The undergraduate certificate in GIS and Computational Science will teach students to identify, analyze and understand spatial patterns, with an emphasis on computation and analytical problem solving.  Required coursework in GIS, basic statistics, and basic programming, coupled with advanced electives in GIScience will give students the computational knowledge and skills to tackle society’s important and pressing environmental problems. The interdisciplinary nature of the certificate introduces students to the special characteristics (scale dependence, spatial autocorrelation) that complicate spatial data analysis, and offers additional programming skills relative to the basic GIS concentration. The computational emphasis will also increase students’ competitive edge in the job market and when applying to graduate school. 

The primary contact for the GIS Certificate is Sarah Schlosser.

For more information, see: Program Requirements and Contact Info

Hydrology Certificate


Hydrology is the study of water storage and movement in the Earth system, including the effects of hydrologic fluxes on the distribution of energy, chemicals and sediments.

Students may take the courses at any time during their undergraduate program, completing them by their last semester.

Learning Outcomes

Upon completion of the program, students will be able to:

  • Use a holistic approach to understand the hydrologic spatial connections and interactions between the physical and human environment.
  • Use sound, defensible and rigorous quantitative and qualitative methods to analyze and interpret hydrologic data in a meaningful way.
  • Articulate these findings to various audiences in a respectful and professional manner.

Required Classes for a Hydrology Certificate in Geography


  • GEOG 3511 (4) - The Water Cycle (previously named "Introdiction to Hydrology")
  • GEOG 3023 (4) - Statistics and Geographic Data

Required Courses

Three of the following GEOG courses:
  • GEOG 3601 (3) - Principles of Climate
    • ATOC/ENVS 3600 - Principles of Climate
  • GEOG 4201 (3) - Biometeorology
    • ENVS 4201 - Biometeorology
  • GEOG 4241 (4) - Principles of Geomorphology
    • GEOL 4241 - Principles of Geomorphology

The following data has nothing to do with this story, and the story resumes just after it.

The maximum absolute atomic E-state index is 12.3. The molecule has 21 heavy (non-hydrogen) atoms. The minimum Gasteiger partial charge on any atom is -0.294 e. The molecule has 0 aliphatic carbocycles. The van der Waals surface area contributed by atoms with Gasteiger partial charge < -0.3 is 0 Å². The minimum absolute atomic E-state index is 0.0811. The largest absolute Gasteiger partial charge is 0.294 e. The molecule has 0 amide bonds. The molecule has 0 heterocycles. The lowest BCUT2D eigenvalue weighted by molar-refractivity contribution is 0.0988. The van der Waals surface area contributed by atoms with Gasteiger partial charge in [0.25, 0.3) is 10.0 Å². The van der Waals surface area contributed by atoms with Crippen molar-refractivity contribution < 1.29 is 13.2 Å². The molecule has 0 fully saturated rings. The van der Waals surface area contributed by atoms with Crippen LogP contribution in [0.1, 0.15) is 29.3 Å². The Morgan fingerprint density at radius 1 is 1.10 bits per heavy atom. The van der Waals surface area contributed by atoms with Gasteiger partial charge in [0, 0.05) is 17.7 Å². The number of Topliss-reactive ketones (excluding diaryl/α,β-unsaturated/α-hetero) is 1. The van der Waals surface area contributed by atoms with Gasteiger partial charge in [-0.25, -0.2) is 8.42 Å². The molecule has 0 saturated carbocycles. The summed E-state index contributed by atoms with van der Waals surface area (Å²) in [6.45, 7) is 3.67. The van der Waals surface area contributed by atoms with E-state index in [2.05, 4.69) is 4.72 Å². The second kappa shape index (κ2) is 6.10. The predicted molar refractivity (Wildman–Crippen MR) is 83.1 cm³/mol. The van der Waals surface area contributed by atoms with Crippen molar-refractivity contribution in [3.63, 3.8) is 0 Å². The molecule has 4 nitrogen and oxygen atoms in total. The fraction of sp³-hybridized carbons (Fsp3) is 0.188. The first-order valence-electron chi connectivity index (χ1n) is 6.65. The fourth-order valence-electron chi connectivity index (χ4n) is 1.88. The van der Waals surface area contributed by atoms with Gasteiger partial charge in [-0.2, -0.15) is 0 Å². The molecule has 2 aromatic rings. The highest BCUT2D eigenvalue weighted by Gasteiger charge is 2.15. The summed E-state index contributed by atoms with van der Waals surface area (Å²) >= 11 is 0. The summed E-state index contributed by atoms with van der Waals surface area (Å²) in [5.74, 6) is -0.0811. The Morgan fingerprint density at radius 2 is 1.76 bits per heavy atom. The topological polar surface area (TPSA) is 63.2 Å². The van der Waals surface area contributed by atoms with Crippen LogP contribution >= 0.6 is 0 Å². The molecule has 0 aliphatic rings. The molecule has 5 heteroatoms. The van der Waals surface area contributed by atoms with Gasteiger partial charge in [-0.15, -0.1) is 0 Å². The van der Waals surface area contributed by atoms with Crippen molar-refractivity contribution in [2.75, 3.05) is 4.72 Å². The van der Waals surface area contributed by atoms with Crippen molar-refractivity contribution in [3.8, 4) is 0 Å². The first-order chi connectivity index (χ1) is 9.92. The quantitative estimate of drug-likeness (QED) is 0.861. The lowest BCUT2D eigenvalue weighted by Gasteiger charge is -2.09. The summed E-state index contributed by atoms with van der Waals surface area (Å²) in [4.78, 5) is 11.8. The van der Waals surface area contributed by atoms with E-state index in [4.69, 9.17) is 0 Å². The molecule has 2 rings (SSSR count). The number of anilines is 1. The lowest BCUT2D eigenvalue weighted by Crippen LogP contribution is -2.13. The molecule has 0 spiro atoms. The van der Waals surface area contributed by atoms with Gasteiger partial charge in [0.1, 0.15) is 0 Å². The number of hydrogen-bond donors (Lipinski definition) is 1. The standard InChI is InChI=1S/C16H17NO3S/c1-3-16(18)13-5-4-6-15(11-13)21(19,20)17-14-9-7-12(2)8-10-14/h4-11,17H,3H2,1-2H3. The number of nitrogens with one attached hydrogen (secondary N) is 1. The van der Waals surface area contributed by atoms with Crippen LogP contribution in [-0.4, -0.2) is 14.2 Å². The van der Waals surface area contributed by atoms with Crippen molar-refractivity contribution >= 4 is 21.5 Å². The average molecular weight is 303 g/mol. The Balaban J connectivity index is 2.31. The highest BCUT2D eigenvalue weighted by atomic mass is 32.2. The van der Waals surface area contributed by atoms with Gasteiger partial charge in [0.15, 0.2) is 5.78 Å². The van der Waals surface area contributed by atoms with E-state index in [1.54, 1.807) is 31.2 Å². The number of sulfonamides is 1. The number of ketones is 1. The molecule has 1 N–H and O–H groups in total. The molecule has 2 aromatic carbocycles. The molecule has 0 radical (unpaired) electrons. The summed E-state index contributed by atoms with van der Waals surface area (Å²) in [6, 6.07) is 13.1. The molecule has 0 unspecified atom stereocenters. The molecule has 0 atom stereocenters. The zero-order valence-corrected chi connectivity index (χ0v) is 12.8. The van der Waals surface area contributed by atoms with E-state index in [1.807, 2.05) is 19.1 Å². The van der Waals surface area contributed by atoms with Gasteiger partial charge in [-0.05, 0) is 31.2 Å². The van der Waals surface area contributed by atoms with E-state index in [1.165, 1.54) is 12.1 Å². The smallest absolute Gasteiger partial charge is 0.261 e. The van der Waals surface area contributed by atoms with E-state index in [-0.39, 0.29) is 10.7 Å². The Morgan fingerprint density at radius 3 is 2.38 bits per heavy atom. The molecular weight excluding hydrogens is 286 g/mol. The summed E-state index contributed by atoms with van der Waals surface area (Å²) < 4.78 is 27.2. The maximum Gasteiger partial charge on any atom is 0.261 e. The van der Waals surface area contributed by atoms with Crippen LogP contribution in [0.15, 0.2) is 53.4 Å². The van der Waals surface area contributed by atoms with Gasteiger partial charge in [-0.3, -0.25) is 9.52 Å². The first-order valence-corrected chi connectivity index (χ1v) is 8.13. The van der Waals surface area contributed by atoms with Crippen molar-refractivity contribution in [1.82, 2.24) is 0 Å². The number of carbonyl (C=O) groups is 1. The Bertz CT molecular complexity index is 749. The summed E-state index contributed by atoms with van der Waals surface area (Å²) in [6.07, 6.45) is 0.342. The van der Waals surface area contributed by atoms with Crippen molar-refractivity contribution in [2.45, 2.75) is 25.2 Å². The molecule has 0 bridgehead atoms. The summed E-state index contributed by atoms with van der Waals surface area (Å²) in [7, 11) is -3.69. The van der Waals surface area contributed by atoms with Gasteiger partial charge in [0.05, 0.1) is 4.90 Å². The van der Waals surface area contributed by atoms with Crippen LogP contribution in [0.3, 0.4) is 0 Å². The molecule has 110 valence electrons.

• GEOG 4251 (4) - River Systems and Landforms
  • GEOG 4321 (3-4) - Snow Hydrology
  • GEOG 4501 (3) - Water Issues in the American West (previously named "Water Resources and Water Management of Western United States")
Three additional courses from outside the GEOG department:
  • CVEN 3434 (3) - Introduction to Applied Ecology
    • ENVS 3434 - Introduction to Applied Ecology
  • EBIO 4030 (3) - Limnology
  • EBIO 4100 (3) - Advanced Ecology [special topic: "Lake and Stream Ecology"]
  • EBIO 4155 (3) - Ecosystem Ecology
    • ENVS 4155 - Ecosystem Ecology
  • EBIO 4160 (3) - Introduction to Biogeochemistry
    • ENVS/GEOL 4160 - Introduction to Biogeochemistry
  • GEOL 3030 (3) - Introduction to Hydrogeology

Contact Peter Blanken, Katherine Lininger, or Elizabeth Pike if you have questions or wish to discuss specific courses not listed here that may be acceptable substitutes for the classes listed above.

Course Recommendation

There is no course sequencing. Courses can be taken in any order. However, we strongly suggest that Introduction to Hydrology and Statistics be taken before the senior-level courses.

Lower Division Science Courses. Students who are trying to position themselves for a career in hydrology or related disciplines are encouraged to take lower division courses in mathematics, physics, and chemistry. However, these courses are not required either as prerequistes for the courses or for the hydrology certificate.